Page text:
Cochrane for Clinicians

Putting Evidence into Practice

Pelvic Floor Muscle Training to Prevent and Treat Urinary and Fecal Incontinence in Antenatal and Postnatal Patients

 

Am Fam Physician. 2021 Sep ;104(2):234-235.

Author disclosure: No relevant financial affiliations.

Clinical Question

Does pelvic floor muscle training (PFMT) help prevent or treat urinary or fecal incontinence during pregnancy or after delivery?

Evidence-Based Answer

Structured PFMT beginning early in pregnancy prevents the onset of urge incontinence later in pregnancy and in the postpartum period compared with no intervention (number needed to treat = 4; 95% CI, 3 to 9). (Strength of Recommendation [SOR]: B, based on inconsistent or limited-quality patient-oriented evidence.) There is no evidence that PFMT improves urinary incontinence later in pregnancy or in the postpartum period in pregnant patients who already have urinary incontinence. (SOR: B, based on inconsistent or limited-quality patient-oriented evidence.) There is no clear evidence that PFMT effectively prevents or treats fecal incontinence later in pregnancy or after delivery.1 (SOR: B, based on inconsistent or limited-quality patient-oriented evidence.)

Practice Pointers

More than one-third of pregnant patients experience urinary incontinence at some point in their second and third trimesters. Approximately one-fourth of pregnant patients experience fecal incontinence—the involuntary loss of flatus or feces—late in pregnancy, and about one-fifth of patients leak flatus or feces one year after delivery.1 Other factors that may increase incontinence include elevated prepregnancy body mass index, method of delivery (vaginal vs. cesarean), forceps- or vacuum-assisted delivery, multiple gestations, or history of multiple pregnancies. PFMT is the repeated voluntary contraction of the pelvic floor muscles (also known as Kegel exercises), and health care professionals commonly advise pregnant patients to do PFMT one or more times per day for at least eight weeks during and after pregnancy to prevent and treat urinary incontinence.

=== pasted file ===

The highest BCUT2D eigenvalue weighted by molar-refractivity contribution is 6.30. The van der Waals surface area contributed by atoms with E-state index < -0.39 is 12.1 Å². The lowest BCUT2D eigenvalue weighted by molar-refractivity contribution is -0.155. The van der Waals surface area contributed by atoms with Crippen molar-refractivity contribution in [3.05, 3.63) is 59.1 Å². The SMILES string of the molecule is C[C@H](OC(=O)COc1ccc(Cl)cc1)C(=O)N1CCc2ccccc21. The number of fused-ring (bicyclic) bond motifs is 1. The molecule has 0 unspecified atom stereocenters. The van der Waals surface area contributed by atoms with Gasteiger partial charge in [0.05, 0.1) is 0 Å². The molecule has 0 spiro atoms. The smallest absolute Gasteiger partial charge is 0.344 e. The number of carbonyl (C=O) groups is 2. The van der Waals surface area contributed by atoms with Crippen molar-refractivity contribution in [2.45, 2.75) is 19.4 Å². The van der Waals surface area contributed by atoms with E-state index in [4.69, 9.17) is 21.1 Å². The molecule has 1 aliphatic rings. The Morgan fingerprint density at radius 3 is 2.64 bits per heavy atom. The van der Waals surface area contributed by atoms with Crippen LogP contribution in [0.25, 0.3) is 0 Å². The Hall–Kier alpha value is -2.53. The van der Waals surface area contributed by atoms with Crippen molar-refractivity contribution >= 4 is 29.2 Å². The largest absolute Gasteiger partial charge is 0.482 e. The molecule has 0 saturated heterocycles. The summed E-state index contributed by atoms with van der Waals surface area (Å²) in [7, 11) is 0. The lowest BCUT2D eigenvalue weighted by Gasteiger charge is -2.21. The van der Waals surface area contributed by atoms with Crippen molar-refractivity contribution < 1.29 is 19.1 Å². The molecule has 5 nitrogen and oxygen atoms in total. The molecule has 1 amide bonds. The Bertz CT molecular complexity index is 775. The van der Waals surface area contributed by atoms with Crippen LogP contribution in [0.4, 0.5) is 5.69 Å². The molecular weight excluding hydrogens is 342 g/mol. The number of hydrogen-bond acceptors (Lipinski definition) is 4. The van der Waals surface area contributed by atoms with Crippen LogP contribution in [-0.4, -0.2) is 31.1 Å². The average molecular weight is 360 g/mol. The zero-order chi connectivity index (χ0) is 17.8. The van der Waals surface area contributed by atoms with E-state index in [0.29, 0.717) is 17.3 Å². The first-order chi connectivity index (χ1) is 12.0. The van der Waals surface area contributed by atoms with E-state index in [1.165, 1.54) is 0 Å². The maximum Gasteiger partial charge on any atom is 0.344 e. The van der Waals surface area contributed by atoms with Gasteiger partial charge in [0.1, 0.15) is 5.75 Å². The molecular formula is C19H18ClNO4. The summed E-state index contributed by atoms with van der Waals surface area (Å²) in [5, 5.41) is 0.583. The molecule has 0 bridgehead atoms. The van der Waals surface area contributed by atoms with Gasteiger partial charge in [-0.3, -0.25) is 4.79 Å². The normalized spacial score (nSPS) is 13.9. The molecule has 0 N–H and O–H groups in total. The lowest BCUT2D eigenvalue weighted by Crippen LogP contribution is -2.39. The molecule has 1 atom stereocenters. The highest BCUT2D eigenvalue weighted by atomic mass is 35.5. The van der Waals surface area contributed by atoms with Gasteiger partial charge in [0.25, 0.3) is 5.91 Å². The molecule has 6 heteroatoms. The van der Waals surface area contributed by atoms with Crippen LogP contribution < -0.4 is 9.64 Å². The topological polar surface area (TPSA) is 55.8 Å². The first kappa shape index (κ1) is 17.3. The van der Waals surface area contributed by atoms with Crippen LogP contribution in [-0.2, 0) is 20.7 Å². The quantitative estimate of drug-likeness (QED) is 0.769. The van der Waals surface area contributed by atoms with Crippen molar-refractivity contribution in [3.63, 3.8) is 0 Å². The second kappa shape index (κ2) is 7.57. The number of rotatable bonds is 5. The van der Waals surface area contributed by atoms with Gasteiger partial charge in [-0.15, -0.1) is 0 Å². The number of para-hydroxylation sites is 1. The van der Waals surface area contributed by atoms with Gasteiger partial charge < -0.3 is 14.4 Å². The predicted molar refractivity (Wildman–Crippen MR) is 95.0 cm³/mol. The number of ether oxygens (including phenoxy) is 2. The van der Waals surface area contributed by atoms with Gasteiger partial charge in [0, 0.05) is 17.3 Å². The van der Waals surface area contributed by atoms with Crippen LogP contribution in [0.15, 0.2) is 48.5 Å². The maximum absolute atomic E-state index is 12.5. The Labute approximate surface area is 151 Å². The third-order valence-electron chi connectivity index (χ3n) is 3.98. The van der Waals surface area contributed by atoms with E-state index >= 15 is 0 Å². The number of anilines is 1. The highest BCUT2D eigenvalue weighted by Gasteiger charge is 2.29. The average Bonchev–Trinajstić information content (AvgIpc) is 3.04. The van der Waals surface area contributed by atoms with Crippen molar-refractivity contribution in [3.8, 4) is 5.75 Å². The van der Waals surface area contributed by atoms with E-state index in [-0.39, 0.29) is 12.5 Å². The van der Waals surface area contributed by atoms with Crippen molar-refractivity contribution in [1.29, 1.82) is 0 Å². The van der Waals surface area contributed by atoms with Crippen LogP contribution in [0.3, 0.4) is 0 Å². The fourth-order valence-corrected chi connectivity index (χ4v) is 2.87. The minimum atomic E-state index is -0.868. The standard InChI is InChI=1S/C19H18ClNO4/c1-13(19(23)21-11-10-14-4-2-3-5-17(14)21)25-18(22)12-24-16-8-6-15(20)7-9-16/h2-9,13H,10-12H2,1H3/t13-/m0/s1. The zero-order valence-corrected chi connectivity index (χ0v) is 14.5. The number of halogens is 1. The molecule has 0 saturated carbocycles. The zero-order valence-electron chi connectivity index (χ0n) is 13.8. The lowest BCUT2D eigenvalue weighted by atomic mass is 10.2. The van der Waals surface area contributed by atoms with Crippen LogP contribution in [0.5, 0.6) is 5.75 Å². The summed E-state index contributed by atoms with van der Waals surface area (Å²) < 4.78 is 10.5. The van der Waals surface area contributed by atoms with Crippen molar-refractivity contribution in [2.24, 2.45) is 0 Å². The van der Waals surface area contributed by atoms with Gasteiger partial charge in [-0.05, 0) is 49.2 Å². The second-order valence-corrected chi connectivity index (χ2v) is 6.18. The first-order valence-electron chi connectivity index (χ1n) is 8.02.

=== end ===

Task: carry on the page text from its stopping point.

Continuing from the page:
This Cochrane review included 46 trials involving 10,832 patients from 21 countries.1 Overall, the studies were small, and the PFMT programs varied in training methods as well as

Author disclosure: No relevant financial affiliations.

References

1. Woodley SJ, Lawrenson P, Boyle R, et al. Pelvic floor muscle training for preventing and treating urinary and faecal incontinence in antenatal and postnatal women. Cochrane Database Syst Rev. 2020;(5):CD007471.

2. ACOG practice bulletin no. 155: urinary incontinence in women. Obstet Gynecol. 2015;126(5):e66–e81.

These are summaries of reviews from the Cochrane Library.

This series is coordinated by Corey D. Fogleman, MD, assistant medical editor.

A collection of Cochrane for Clinicians published in AFP is available at https://www.aafp.org/afp/cochrane.

 

 

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